Properties, Methods, Events

John Flynn transpicio at yahoo.com.au
Tue May 8 05:30:25 CEST 2001


I quite like the simple Properties-Methods-Events paradigm used by Delphi
(and recently C#).

For those who aren't familiar with it, it's something like this:

Suppose you have a class with private data. You want to provide read-only,
write-only or read-write access to the private data. In C++ or Java you
might provide getX() and/or setX() methods. Properties are an alternative to
getX, setX.

>From outside the class, properties are used exactly like public fields, but
inside the class they may be implemented as methods or functions that do
other things besides getting or setting X. (Eg. a GUI widget might want to
repaint itself whenever one of its visible attributes changes).

So far it's just syntax sugar. Eg:
Instead of:   colour.setRed(colour.getRed() + 1)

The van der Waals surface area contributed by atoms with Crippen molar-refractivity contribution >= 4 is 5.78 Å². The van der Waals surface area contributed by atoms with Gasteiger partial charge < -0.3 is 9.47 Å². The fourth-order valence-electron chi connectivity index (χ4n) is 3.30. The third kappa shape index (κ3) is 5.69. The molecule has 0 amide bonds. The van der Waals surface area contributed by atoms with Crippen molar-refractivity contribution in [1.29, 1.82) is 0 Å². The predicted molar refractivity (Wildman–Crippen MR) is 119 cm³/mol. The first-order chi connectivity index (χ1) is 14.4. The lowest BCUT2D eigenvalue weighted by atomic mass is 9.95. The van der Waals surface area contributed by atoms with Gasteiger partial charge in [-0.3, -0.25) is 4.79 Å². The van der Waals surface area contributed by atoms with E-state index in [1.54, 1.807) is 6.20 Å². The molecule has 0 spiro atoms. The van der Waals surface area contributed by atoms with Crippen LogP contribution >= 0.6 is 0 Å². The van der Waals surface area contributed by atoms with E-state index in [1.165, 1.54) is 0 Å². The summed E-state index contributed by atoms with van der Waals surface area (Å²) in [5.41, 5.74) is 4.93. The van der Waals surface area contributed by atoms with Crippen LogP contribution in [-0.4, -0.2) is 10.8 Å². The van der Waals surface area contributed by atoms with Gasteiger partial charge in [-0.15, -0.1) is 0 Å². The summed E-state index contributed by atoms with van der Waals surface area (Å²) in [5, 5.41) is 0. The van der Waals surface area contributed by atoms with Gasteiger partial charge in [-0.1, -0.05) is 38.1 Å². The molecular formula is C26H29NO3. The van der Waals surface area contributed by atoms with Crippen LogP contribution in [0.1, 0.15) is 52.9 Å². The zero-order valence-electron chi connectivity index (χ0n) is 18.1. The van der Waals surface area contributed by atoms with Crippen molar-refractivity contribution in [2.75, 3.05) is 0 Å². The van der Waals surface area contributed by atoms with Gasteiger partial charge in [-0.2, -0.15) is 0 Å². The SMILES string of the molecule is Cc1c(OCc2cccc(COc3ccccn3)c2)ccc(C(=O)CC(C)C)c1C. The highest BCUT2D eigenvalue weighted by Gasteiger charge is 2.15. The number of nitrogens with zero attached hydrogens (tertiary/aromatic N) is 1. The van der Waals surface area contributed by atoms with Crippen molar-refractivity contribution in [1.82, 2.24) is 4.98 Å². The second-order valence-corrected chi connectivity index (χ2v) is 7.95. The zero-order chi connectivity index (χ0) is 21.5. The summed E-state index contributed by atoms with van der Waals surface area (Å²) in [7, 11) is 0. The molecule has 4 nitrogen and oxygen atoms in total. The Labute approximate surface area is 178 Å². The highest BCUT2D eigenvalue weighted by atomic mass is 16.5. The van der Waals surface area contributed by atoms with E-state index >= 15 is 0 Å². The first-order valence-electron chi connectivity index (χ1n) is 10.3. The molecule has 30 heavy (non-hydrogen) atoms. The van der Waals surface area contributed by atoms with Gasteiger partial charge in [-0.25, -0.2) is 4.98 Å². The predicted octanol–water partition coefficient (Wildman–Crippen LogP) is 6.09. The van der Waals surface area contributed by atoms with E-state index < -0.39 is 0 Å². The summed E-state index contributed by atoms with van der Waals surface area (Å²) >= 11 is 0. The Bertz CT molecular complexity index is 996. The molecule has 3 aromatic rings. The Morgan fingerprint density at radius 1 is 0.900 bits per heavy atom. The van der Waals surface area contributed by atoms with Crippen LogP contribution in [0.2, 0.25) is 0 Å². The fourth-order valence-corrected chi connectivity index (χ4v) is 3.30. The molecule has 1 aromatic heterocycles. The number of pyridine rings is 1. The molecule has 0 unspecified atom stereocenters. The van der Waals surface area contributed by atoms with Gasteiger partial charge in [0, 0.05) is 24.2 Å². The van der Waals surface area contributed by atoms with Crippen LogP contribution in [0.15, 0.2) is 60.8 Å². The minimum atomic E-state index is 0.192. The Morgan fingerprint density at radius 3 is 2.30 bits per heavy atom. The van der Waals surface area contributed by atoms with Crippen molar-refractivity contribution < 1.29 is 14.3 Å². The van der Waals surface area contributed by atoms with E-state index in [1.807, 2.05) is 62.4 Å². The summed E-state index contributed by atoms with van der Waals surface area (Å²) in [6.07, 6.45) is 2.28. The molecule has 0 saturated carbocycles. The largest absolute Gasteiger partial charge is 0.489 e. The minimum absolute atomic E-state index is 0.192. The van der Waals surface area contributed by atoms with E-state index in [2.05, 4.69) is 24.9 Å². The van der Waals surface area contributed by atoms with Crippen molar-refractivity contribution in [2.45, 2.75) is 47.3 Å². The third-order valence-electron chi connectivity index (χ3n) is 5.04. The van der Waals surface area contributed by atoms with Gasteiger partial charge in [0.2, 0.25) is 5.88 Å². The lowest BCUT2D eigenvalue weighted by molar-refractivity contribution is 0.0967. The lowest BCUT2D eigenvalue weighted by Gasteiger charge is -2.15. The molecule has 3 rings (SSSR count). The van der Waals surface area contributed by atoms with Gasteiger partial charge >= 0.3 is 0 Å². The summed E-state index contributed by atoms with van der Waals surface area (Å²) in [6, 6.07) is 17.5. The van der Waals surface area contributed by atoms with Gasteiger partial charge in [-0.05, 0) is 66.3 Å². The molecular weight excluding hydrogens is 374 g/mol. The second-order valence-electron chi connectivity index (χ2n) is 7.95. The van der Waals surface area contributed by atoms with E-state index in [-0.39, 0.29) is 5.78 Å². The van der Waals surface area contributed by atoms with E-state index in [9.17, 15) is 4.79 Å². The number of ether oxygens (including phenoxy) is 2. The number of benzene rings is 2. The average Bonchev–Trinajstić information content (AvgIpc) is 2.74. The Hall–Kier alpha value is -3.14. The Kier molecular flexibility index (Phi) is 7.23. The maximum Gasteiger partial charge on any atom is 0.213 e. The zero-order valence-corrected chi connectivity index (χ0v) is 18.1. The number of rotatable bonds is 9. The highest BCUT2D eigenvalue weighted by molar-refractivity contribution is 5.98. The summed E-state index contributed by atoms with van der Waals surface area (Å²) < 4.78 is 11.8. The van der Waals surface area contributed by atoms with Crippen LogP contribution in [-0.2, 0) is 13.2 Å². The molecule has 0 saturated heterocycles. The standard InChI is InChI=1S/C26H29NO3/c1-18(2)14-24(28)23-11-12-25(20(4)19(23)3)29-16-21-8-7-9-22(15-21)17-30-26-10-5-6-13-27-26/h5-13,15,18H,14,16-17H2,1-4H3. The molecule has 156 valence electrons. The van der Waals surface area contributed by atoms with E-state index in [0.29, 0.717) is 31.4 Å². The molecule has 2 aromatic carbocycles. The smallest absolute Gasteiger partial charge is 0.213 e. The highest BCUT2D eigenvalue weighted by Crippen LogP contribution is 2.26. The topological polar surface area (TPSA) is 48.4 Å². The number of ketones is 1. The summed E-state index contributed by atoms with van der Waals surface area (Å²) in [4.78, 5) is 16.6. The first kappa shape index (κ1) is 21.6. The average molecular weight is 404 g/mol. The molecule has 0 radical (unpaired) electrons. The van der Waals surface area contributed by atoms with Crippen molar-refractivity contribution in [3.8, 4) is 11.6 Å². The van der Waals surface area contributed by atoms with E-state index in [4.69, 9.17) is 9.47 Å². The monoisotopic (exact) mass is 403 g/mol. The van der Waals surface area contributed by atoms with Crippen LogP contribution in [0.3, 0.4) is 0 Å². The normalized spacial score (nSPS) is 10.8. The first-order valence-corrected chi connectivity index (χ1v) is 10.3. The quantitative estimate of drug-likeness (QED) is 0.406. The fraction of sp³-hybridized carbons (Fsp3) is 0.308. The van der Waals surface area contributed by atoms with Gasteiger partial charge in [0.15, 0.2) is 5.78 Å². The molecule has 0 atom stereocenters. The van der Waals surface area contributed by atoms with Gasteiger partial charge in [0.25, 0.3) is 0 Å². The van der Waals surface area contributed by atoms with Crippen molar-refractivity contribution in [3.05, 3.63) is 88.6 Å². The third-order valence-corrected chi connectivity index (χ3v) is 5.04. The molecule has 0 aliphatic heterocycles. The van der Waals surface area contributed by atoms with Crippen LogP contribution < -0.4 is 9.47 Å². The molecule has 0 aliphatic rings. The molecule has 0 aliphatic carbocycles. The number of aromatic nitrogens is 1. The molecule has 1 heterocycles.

You might say:   colour.red += 1

Properties aren't much good on their own, but they're often used in
combination with Events. For example, you might want to notify other
(unknown) objects of runtime changes to one of your object's properties, but
at design time you have no idea which other objects will need to be
notified.

So you provide an Event that can have any number of event handlers attached
to it at runtime. When the event occurs (eg. attribute's value is changed),
the event handlers are invoked and whoever needs to be notified of the event
is automatically notified. (If I understand it correctly, this is what Qt
does with its signals / slots mechanism).

(Of course, properties aren't necessary for this kind of event handling, but
I quite like them anyway).

My question is: has anyone emulated this in Python, eg. by overriding
__setattr__ ?

I'm going to try this out for fun, but I'd be interested to hear of anyone's
views on how it is best done in Python (or why it shouldn't be done at all)
;-)







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